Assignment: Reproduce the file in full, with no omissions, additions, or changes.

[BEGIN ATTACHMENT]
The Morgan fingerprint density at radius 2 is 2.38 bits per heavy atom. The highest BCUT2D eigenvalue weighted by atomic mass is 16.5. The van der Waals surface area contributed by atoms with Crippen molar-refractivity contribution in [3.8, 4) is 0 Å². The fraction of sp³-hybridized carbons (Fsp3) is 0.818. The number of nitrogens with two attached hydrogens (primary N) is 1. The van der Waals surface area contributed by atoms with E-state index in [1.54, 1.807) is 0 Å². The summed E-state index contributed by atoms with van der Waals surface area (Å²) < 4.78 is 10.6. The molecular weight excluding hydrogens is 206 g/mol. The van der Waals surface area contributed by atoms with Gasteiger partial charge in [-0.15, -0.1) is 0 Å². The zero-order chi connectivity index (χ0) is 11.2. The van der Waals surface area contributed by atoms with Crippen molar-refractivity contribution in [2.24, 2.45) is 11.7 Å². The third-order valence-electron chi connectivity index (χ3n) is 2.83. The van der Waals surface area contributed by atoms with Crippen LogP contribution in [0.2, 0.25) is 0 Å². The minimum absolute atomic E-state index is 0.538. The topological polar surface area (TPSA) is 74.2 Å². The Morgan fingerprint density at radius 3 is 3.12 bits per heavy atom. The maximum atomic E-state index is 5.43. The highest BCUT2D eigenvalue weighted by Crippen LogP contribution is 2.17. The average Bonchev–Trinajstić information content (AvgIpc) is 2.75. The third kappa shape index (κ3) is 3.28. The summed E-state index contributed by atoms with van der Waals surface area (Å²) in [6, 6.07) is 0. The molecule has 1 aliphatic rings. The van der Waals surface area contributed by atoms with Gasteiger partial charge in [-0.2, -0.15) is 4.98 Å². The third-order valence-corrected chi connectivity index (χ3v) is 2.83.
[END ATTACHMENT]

The Morgan fingerprint density at radius 2 is 2.38 bits per heavy atom. The highest BCUT2D eigenvalue weighted by atomic mass is 16.5. The van der Waals surface area contributed by atoms with Crippen molar-refractivity contribution in [3.8, 4) is 0 Å². The fraction of sp³-hybridized carbons (Fsp3) is 0.818. The number of nitrogens with two attached hydrogens (primary N) is 1. The van der Waals surface area contributed by atoms with E-state index in [1.54, 1.807) is 0 Å². The summed E-state index contributed by atoms with van der Waals surface area (Å²) < 4.78 is 10.6. The molecular weight excluding hydrogens is 206 g/mol. The van der Waals surface area contributed by atoms with Gasteiger partial charge in [-0.15, -0.1) is 0 Å². The zero-order chi connectivity index (χ0) is 11.2. The van der Waals surface area contributed by atoms with Crippen molar-refractivity contribution in [2.24, 2.45) is 11.7 Å². The third-order valence-electron chi connectivity index (χ3n) is 2.83. The van der Waals surface area contributed by atoms with Crippen LogP contribution in [0.2, 0.25) is 0 Å². The minimum absolute atomic E-state index is 0.538. The topological polar surface area (TPSA) is 74.2 Å². The Morgan fingerprint density at radius 3 is 3.12 bits per heavy atom. The maximum atomic E-state index is 5.43. The highest BCUT2D eigenvalue weighted by Crippen LogP contribution is 2.17. The average Bonchev–Trinajstić information content (AvgIpc) is 2.75. The third kappa shape index (κ3) is 3.28. The summed E-state index contributed by atoms with van der Waals surface area (Å²) in [6, 6.07) is 0. The molecule has 1 aliphatic rings. The van der Waals surface area contributed by atoms with Gasteiger partial charge in [-0.2, -0.15) is 4.98 Å². The third-order valence-corrected chi connectivity index (χ3v) is 2.83.